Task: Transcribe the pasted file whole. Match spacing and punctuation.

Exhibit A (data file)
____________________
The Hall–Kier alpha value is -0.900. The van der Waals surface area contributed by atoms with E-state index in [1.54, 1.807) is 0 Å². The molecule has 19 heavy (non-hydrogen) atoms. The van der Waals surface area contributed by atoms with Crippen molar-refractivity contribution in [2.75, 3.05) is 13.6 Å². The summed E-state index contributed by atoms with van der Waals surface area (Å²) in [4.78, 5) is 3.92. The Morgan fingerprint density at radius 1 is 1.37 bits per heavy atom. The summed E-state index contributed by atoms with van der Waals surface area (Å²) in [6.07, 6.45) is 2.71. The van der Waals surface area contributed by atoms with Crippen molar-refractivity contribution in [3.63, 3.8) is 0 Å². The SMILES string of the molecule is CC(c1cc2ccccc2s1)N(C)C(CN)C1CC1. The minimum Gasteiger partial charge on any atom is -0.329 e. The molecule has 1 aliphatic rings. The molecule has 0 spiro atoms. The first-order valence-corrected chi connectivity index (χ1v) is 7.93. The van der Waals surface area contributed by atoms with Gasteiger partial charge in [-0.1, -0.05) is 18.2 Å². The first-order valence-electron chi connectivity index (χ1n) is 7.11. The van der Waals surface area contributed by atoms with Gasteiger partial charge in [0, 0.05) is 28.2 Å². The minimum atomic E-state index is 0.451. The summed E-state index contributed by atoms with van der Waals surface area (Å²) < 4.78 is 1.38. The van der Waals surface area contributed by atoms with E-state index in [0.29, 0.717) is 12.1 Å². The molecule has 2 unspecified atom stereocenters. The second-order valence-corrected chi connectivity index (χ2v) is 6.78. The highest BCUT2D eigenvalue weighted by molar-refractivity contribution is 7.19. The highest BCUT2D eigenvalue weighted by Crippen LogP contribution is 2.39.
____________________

The Hall–Kier alpha value is -0.900. The van der Waals surface area contributed by atoms with E-state index in [1.54, 1.807) is 0 Å². The molecule has 19 heavy (non-hydrogen) atoms. The van der Waals surface area contributed by atoms with Crippen molar-refractivity contribution in [2.75, 3.05) is 13.6 Å². The summed E-state index contributed by atoms with van der Waals surface area (Å²) in [4.78, 5) is 3.92. The Morgan fingerprint density at radius 1 is 1.37 bits per heavy atom. The summed E-state index contributed by atoms with van der Waals surface area (Å²) in [6.07, 6.45) is 2.71. The van der Waals surface area contributed by atoms with Crippen molar-refractivity contribution in [3.63, 3.8) is 0 Å². The SMILES string of the molecule is CC(c1cc2ccccc2s1)N(C)C(CN)C1CC1. The minimum Gasteiger partial charge on any atom is -0.329 e. The molecule has 1 aliphatic rings. The molecule has 0 spiro atoms. The first-order valence-corrected chi connectivity index (χ1v) is 7.93. The van der Waals surface area contributed by atoms with Gasteiger partial charge in [-0.1, -0.05) is 18.2 Å². The first-order valence-electron chi connectivity index (χ1n) is 7.11. The van der Waals surface area contributed by atoms with Gasteiger partial charge in [0, 0.05) is 28.2 Å². The minimum atomic E-state index is 0.451. The summed E-state index contributed by atoms with van der Waals surface area (Å²) < 4.78 is 1.38. The van der Waals surface area contributed by atoms with E-state index in [0.29, 0.717) is 12.1 Å². The molecule has 2 unspecified atom stereocenters. The second-order valence-corrected chi connectivity index (χ2v) is 6.78. The highest BCUT2D eigenvalue weighted by molar-refractivity contribution is 7.19. The highest BCUT2D eigenvalue weighted by Crippen LogP contribution is 2.39.